Graduate Student Work-in-Progress: “Global Fictions, Religious Violence, and Secularism’s Antinomies of Value”
Date: Tuesday, March 29, 2016
Time: 4:30 p.m. – 5:30 p.m.
Location: Clark Hall Room 206
For several contemporary novelists, secularism and globalization collide in a way that recasts sociopolitical debates as questions of aesthetic value. By configuring religious practices as models for aesthetic perception, transnational writers such as Salman Rushdie, Mohsin Hamid, and Nadine Gordimer transform contemporary anxieties about religious violence by highlighting art’s vulnerability to the violence of markets and states. Ray Horton, a graduate student in the Department of English, examines how many of today’s most prominent global fictions thus encourage readers to ask how the projects of secularism and globalism are intertwined, and they do so by reaffirming the capacity for art to forge new modes of attention.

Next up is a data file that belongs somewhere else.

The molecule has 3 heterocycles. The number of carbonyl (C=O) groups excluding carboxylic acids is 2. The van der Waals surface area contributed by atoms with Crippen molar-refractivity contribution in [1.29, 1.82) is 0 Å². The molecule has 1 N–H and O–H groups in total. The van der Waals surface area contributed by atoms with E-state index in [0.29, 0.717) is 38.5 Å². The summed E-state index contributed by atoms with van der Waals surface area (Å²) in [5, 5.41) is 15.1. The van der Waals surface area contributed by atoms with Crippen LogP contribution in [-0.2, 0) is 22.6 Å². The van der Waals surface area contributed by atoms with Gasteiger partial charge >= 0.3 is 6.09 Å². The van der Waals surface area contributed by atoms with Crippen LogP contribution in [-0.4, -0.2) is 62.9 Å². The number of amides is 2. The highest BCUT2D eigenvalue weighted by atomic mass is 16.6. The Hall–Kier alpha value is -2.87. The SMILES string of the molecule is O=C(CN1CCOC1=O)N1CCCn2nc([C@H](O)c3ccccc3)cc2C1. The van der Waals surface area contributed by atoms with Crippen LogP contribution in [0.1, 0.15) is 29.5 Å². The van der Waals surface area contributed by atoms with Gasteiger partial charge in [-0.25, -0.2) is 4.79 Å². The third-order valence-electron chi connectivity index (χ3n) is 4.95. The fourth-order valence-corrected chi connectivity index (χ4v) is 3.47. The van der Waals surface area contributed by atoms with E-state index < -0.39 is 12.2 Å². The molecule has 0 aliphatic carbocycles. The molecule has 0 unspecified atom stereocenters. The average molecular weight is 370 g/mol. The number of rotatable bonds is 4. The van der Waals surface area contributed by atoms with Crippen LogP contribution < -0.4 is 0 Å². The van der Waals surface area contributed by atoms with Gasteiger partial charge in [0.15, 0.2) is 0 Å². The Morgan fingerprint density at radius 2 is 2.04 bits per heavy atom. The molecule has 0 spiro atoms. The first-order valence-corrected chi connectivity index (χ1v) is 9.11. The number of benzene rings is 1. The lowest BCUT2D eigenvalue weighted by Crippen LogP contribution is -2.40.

Pre-lecture reception begins at 4:15 p.m. in Clark 206.
Sponsored by the Baker-Nord Center for the Humanities.